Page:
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We are involved in an international programme to save critically endangered spiders.
We have bred more than 1,500 Desertas wolf spiders and sent over 300 of them to zoos in this country and Germany.
These remarkable spiders are one of the rarest species in the world and are found only in the Castanheira Valley on one of Madeira’s Desertas islands.
Their numbers have fallen to critically low levels mainly due to the spread of Phalaris, a species of grass, which covers soil and rocks making micro habitats beneath them harder for spiders to access.
The programme in which Bristol Zoological Society is attempting to save the Desertas wolf spiders began in 2016 with Mark Bushell, our Invertebrate Curator, bringing back 25 spiders from Madeira.
He and his team of experts have gone on to successfully reproduce them and send spiderlings to other UK and European zoos to start their own populations.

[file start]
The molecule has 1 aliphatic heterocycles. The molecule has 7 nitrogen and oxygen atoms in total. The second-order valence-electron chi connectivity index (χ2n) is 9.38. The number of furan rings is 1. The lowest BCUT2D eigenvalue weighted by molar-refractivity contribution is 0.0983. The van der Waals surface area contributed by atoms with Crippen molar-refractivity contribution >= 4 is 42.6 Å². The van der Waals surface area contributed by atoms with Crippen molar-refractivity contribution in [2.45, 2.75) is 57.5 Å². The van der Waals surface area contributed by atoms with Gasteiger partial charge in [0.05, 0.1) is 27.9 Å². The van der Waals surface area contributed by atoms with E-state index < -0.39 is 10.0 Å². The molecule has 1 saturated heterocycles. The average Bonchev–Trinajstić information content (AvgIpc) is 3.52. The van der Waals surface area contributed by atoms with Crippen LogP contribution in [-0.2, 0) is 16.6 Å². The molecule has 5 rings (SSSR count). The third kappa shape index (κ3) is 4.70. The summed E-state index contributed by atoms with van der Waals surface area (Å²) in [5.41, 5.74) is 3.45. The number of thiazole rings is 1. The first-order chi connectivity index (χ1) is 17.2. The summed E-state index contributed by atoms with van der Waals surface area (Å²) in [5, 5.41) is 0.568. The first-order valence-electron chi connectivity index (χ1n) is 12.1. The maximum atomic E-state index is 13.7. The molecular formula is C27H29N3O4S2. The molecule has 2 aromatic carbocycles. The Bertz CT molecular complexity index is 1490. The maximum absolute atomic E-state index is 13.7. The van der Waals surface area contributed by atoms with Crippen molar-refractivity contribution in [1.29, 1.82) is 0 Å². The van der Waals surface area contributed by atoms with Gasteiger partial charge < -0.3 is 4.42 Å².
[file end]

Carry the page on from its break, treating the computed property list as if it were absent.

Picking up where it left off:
He said: “It’s so important that we raise awareness of the importance and uniqueness of these spiders, and these descendants of the world’s first ‘safety net’ population are helping us to do this.”
It is hoped that future generations of these spiders may eventually be returned to the Castanheira Valley to increase the population in the wild.
When the spiderlings hatch they are just 4mm in diameter but grow to around 12cm by the time they are adults.
Mark said: “When we think of species that are becoming extinct we often think of larger animals, but invertebrates, many of which play a crucial role in the world’s ecological balance, are also at great risk.”
Bristol Zoological Society is part of a five-year Desertas wolf spider conservation strategy, along with participants from the Regional Directorate of Environment, Madeira Natural Park Services, the University of Madeira and the IUCN Species Survival Commission.
The breeding programme is co-ordinated by Bristol Zoological Society and currently involves zoos in the UK and one in Germany.
Mark said: “We are continuing to work with our partner zoos on this project which is really important and continues to go well.”
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